Despite significant efforts by numerous organizations, medical error still exists in the laboratory and hospitals in general. In Tuesday’s plenary session, Martin Makary, MD, professor of surgery and health policy at Johns Hopkins University, described how increasing transparency in hospitals can significantly reduce medical error. “There is an incredible movement towards transparency in America today, emphasizing civility, teamwork, and evidence-based practice.”
Makary, who is also author of the best-selling book, Unaccountable: What Hospitals Won’t Tell You and How Transparency Can Revolutionize Health Care, named two major barriers to revolutionizing healthcare: access to data and variability in practice. He believes that these are man-made barriers and points to transparency as the answer. For example, a 2013 study determined that there are about 210,000 unintentional hospital deaths in the U.S. per year. Yet, these are not listed among the leading causes of death by CDC. He estimates that it is the third leading cause of death in America and suggests that we need to change the way we collect and publish vital statistics.
Further, despite billions of dollars spent to identify the latest diagnostic and treatment tools, we rarely track patient outcomes once these tools are implemented, Makary noted. Either the data does not exist or the public does not have access to it. Among over 150 government-funded registries tracking patient outcomes in the US, only 3% is available to the public. The goal of Makary’s research is to develop simple ways to make this critical information accessible to the public, ultimately increasing transparency in healthcare.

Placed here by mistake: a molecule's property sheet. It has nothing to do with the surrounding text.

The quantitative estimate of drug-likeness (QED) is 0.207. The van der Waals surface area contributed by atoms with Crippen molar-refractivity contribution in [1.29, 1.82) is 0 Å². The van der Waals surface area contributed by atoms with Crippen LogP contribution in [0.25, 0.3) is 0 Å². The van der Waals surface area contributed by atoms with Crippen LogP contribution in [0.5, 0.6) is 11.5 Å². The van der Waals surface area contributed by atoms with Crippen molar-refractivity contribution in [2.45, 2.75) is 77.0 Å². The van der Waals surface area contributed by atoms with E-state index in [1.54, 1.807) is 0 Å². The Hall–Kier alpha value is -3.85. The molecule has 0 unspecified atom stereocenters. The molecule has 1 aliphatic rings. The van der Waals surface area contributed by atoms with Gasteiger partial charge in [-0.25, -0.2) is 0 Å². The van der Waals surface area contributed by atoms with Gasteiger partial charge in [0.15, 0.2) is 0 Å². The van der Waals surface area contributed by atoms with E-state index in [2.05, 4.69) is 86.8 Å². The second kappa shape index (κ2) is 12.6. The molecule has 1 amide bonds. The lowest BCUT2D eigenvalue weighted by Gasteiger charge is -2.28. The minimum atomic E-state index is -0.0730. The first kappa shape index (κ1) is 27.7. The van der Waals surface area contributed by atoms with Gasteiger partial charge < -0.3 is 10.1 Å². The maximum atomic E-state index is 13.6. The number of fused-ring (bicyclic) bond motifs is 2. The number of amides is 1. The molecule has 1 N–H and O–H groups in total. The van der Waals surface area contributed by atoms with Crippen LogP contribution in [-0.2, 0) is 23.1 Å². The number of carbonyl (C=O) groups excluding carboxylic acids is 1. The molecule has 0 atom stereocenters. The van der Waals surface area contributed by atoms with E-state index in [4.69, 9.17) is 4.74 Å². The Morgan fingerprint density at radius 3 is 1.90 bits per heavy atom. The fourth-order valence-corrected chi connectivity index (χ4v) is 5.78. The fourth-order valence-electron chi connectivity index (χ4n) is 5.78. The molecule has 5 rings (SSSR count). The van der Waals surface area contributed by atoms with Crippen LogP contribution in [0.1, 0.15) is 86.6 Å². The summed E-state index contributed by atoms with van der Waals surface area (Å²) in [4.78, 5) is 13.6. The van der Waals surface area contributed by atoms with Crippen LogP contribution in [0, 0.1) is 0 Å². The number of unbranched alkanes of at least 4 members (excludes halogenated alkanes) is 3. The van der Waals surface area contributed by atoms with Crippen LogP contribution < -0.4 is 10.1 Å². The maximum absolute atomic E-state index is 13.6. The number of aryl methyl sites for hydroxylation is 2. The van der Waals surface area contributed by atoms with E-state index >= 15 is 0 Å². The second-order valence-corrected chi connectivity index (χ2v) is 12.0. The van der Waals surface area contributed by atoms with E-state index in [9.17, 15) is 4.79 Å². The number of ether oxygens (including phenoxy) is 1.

When he began writing his book, Unaccountable more than 3 years ago, transparency in healthcare was a controversial topic. But the climate around this issue has started to change, he said. Transparency is no longer a dirty word. In fact, there are now numerous examples demonstrating that it works, noted Makary. “Healthcare is on the brink of a revolution,” and transparency is a major reason for this change, he said.
Makary and colleagues have looked at the effects of numerous tools aimed at increasing transparency and reducing medical error, including publishing patient and healthcare worker satisfaction surveys, checklists, and public reporting of medical quality indicators. He cited the examples at the Cleveland Clinic and the University of Utah where patient satisfaction surveys were made available to the public. Making this data available resulted in steadily improved satisfaction ratings along with increased physician rankings.
Using examples from history and art, Makary described how a culture is made. He gave the example of Thomas Eakins’s painting The Gross Clinic, a demonstration of the brutality of healthcare in juxtaposition to Eakin’s 1889 work The Agnew Clinic, showing improvements in medical care in the late 1800s. According to Makary, the latter painting captures the transparency movement of modern day healthcare. He then questioned how things have been done historically in medicine and suggested ways to change inherent cultures.
In the field of laboratory medicine, Makary suggested that collaboration across specialties will become increasingly important. Academia is uniquely suited for such a transition, as it is an optimal place for partnerships between clinicians, laboratorians, and basic researchers, he said. Such a partnership emphasizing quality, invention, and transparency—focused on improving patient outcomes—will continue to revolutionize healthcare.